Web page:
Hooks sent me this link to SeatGeek yesterday, which is a nifty little site that breaks down average ticket prices to sporting events and concerts on the secondary market. The piece he sent me is another illustration of the ass backwards retardery of the National League Central.
Despite the Cubs dwelling approximately 47 games back in the standings, average ticket prices at Chicago’s Largest Beer Garden more than double those at Great American, Miller or PNC. Although I realize that Wrigley Field is a historical landmark that attracts even the most casual of fans, this just seems weird to me. Somehow this baseball stadium has become one of those places people feel compelled to see in person, much like the Statue of Liberty, Mount Rushmore or the Harry Potter attractions at Universal Studios.
However, the sheer stupidity behind this is impossible to ignore. Does anyone realize that most of these other parks are actually much nicer? Am I the only one who has noticed this? They have unobstructed views! Seats that sometimes have cushions! REAL TOILETS! Even at my most impartial, I can’t ignore the fact that this stadium is a nearly 100 year old concrete relic that has at one point rained rocks on its guests.
Yet people are willing to spend a small fortune to see a game within its walls. WHAT IS GOING ON HERE? Although, I guess, good job Chicago Cubs? Despite being an abysmal pock on baseball’s history, they somehow manage to at least lead the division in SOMETHING.
Anyway, it’s been my own personal policy to not ever actually pay for tickets to Cubs games and it’s one I’ve executed quite flawlessly over my nearly six year tenure in Chicago. Less one Cardinals game in 2005, (for which I paid $20 for a standing room only ticket,) I’ve really only been to games that have been on someone else’s corporate dime.
I HAVE PRINCIPLES, DAMMIT!
I mean, if I’m going to be subjected to “Go, Cubs, Go” and Ronnie Woo Woo, the only money I’m willing to spend on it is that which will lull me into the level of intoxication necessary to prevent me from stabbing fellow patrons with a fork. Now, I’ve admittedly not been to Great American, Minute Maid or PNC, but I’ve had the pleasure of seeing games at both Miller Park and at least 13 Busch Stadiums. (There have been 13, right? I’ve started to lose track.) These have all been enjoyable experiences enhanced by the arena in which I watched them. I felt downright classy at times!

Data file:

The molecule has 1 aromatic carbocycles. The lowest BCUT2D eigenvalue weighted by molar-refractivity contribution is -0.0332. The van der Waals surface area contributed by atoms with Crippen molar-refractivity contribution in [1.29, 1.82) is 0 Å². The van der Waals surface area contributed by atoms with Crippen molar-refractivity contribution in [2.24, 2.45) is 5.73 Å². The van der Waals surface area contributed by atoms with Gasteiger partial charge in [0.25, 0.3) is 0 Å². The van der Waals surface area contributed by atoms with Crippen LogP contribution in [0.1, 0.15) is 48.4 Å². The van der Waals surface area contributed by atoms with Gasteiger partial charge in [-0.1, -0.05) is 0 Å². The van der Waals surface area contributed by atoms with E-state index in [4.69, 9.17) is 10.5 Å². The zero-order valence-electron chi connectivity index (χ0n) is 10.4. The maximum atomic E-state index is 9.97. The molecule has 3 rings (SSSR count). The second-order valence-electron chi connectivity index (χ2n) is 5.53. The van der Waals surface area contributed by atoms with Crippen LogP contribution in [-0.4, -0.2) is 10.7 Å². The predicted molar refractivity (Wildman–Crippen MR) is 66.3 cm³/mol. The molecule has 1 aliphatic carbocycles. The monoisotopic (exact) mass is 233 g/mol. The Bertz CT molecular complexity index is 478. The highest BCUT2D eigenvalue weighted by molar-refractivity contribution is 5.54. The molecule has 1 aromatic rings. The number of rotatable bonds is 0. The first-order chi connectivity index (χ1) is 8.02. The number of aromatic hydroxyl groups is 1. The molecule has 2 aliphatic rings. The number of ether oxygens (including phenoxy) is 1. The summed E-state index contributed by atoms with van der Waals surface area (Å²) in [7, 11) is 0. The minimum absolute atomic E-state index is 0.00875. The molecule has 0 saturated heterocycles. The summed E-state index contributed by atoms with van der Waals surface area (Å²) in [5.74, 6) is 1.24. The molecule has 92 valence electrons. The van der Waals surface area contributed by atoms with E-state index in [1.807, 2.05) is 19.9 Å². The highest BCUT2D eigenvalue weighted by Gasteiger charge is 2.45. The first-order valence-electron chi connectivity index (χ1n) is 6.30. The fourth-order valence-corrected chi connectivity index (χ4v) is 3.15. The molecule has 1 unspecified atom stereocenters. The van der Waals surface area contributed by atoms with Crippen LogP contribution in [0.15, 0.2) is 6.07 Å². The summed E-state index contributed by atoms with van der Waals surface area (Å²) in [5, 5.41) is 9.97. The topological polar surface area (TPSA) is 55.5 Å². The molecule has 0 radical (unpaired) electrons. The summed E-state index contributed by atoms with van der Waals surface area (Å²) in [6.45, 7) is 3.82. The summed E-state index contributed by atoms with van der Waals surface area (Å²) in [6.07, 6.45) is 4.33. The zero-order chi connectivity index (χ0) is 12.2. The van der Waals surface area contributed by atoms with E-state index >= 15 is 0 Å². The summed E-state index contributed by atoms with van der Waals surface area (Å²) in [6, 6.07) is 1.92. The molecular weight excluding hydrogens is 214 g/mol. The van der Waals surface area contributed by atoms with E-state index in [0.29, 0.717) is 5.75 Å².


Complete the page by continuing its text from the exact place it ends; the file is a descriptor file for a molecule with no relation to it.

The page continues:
Contrarily, I always feel like I should take a shower after I leave a game at Wrigley Field. I just can’t understand why more people don’t feel this way.
The other startling, albeit less surprising statistic, is one that points out that of the 10 most expensive games played in the NL Central this year, 8 are between the Cubs and Cardinals with the other two played between the Cubs and White Sox. No offense to the other four teams in the division, but YIKES! That just seems kind of embarrassing.
Again, it isn’t really a huge shocker, as these are both noted rivalries involving large markets and rabid fan bases, all of whom have experienced some degree of success over the past five years. Plus, the alternatives are games involving the Reds, Brewers, Pirates and Astros and really, who cares? But I still find it kind of sad that a competitive, division leading team STILL cannot scalp their seats for a premium. If the true measure of achievement is how firmly a team can wallet rape their fans, then the Reds are a total failure no matter what the standings might otherwise suggest. Their rape is simply not forcible enough! On the other hand, Cardinals fans practically have to sell a kidney on the black market to see the Redbirds take on the Cubbies at Busch this August. I’ve seen a handful of Cards/Cubs games at Wrigley, but have never made it to one in St. Louis before.
And unless my career in magic REALLY takes off, that’s not likely going to change anytime soon. Call me, Cris Angel!